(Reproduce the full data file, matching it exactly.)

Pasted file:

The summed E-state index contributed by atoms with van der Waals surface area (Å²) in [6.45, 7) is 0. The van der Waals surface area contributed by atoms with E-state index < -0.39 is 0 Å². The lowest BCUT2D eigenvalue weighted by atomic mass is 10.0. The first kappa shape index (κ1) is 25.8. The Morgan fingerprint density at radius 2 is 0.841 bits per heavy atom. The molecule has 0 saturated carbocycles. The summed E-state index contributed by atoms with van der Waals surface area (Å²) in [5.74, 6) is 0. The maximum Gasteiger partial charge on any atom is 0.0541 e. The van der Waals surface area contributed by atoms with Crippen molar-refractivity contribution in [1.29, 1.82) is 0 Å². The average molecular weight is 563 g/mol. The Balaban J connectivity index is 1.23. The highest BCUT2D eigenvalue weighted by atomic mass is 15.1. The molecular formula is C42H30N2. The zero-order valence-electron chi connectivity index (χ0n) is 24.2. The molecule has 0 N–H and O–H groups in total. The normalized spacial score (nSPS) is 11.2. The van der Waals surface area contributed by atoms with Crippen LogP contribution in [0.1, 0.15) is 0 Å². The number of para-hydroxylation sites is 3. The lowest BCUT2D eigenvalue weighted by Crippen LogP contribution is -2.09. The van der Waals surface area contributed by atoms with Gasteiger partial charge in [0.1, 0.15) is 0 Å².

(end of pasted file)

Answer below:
The summed E-state index contributed by atoms with van der Waals surface area (Å²) in [6.45, 7) is 0. The van der Waals surface area contributed by atoms with E-state index < -0.39 is 0 Å². The lowest BCUT2D eigenvalue weighted by atomic mass is 10.0. The first kappa shape index (κ1) is 25.8. The Morgan fingerprint density at radius 2 is 0.841 bits per heavy atom. The molecule has 0 saturated carbocycles. The summed E-state index contributed by atoms with van der Waals surface area (Å²) in [5.74, 6) is 0. The maximum Gasteiger partial charge on any atom is 0.0541 e. The van der Waals surface area contributed by atoms with Crippen molar-refractivity contribution in [1.29, 1.82) is 0 Å². The average molecular weight is 563 g/mol. The Balaban J connectivity index is 1.23. The highest BCUT2D eigenvalue weighted by atomic mass is 15.1. The molecular formula is C42H30N2. The zero-order valence-electron chi connectivity index (χ0n) is 24.2. The molecule has 0 N–H and O–H groups in total. The normalized spacial score (nSPS) is 11.2. The van der Waals surface area contributed by atoms with Crippen LogP contribution in [0.1, 0.15) is 0 Å². The number of para-hydroxylation sites is 3. The lowest BCUT2D eigenvalue weighted by Crippen LogP contribution is -2.09. The van der Waals surface area contributed by atoms with Gasteiger partial charge in [0.1, 0.15) is 0 Å².